An experienced small caps and financials analyst, Alistair has managed the Coronation Smaller Companies Fund since joining the team in 2005. He completed his articles with PricewaterhouseCoopers and spent two years with JP Morgan in London before joining Brait Private Equity in 1999. In 2001, Alistair joined FTNIB Asset Management where he managed their Intellectual Capital Fund. Upon the closure of FTNIB, Alistair joined Quaystone Asset Management.
Siphamandla joined Coronation in 2005 as a trainee equity analyst. Prior to this he worked as an actuarial assistant at both Momentum and Sanlam Life. His current responsibilities include analysing a range of small cap shares and co-managing the Coronation Smaller Companies Fund.
Coronation Smaller Companies comment - Dec 19
It has been a tough year in the mid- and small-cap space, evidenced by the average return across all six Morningstar-rated funds in our peer group of 0.12% for the year. Your fund fared a little better, returning 5.6%, slightly ahead of inflation, which is running at 4.1%. The fund has delivered 1.1% per annum (p.a.) and 2.7% p.a. over 3 and 5 years, remaining the best-performing small cap fund over these periods. These absolute returns are not something to write home about, but merely demonstrate just how tough the environment has been for small- and medium-sized businesses over the last few years.
Drilling deeper into the performance of the fund, the bulk of the fund’s positive return came in the fourth quarter, largely driven by our holdings in platinum shares, specifically Northam and Impala Platinum. Their performance, in turn, was driven by the skyrocketing of platinum group metal (PGM) prices. The PGM prices rose 47% in 2019, contributing to the stellar performance of the platinum shares. We have been selling some of these shares into strength, although we continue to hold a sizeable amount. This is predicated on metal deficits continuing for the next few years, driven by an increase in demand as automotive manufacturers face increasingly stringent emissions standards. In addition, supply response has not been forthcoming as a result of underinvestment by the industry.
Cartrack has also been a strong performer over the past year, going up by 70%. Cartrack is a perfect example of the kind of companies we seek to include in the fund. When it listed, it was a little-known company operating in the telematics industry, a space not very well known in the market. However, through our research and previous dealings with some of the companies in the sector, we had a pretty good idea of the long-term prospects of the industry. The management team is impressive, shareholder friendly and has a very clear growth strategy. The company has since compounded earnings at a rate greater than 20% since listing, a feat not many listed companies can claim.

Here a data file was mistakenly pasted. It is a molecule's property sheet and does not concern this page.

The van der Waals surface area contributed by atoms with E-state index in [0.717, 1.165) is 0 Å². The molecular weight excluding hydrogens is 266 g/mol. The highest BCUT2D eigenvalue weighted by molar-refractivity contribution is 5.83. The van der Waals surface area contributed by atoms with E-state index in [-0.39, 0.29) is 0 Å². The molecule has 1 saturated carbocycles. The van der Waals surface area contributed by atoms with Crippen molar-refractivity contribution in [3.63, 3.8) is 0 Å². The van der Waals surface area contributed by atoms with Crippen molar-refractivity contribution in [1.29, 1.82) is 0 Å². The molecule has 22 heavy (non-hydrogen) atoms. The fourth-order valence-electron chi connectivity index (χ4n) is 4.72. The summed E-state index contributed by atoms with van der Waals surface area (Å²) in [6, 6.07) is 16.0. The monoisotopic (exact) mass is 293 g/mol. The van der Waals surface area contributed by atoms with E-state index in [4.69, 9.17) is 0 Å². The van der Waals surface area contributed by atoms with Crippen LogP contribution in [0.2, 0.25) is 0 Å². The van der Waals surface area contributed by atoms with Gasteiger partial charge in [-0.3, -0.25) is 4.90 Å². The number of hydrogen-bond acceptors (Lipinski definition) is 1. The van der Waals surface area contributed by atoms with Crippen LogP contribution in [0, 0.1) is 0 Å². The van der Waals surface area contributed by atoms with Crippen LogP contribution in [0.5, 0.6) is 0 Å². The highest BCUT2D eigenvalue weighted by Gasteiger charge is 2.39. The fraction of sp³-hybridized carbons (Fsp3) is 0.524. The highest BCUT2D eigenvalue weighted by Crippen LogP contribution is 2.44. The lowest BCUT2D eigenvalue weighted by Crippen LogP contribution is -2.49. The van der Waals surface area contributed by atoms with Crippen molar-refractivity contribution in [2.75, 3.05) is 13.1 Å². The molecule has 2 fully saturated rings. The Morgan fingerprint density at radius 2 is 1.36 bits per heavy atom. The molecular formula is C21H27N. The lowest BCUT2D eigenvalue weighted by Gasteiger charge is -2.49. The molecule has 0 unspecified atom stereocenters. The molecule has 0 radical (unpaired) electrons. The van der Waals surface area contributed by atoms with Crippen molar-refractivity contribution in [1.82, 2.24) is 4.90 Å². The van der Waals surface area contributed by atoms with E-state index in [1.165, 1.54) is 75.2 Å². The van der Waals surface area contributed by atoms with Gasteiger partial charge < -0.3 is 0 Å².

The biggest detractors to fund performance in the last year have been the holdings in Invicta and Advtech. Invicta has been a dismal share to own in the past few years. Not only has the company been the victim of a brutally tough economy, but was also the recipient of a R750 million fine from the South African Revenue Service for a tax structure that resulted in Invicta paying a very low tax rate for the last seven or eight years. The deluge of bad news has caused the share price to decline significantly and is now priced at approximately half of book value and on about six times price-to-earnings ratio on what we consider to be low earnings. These earnings are unlikely to recover in the current economic environment but should do so in time as things improve.
Advtech has been the darling of this fund and is probably the share we have held the longest. It operates two main divisions: private schools and tertiary. The tertiary division has performed phenomenally, driven by increasing demand from students looking for decent post-matric education that is likely to lead to them finding a job. The demand has been made more acute as the public sector has struggled to keep up with student numbers and affordability. However, the private schooling division has been experiencing a tougher environment. The bulk of Advtech’s school portfolio is exposed to the very high-end private schooling sector. The tough economic environment has led to many parents either emigrating or downtrading to lower fee schools as affordability became an issue. This happened in the middle of the division undertaking a massive restructuring of its internal systems. As you can imagine, all of this has led to poor results being achieved. We continue to believe that private schooling is on a structural growth path and that the internal restructuring should result in some cost savings which should mitigate the tough economic cycle. As such, we continue to be holders of Advtech.
Given the poor performance of most shares in the mid- and smallcap space, the valuations have become very attractive, which we believe will be the biggest determinant of future returns. As such, the fund will continue to look for attractively priced shares that will deliver the best risk-adjusted returns.
Invests in small and mid capitalisation companies, developing industries and recovery shares.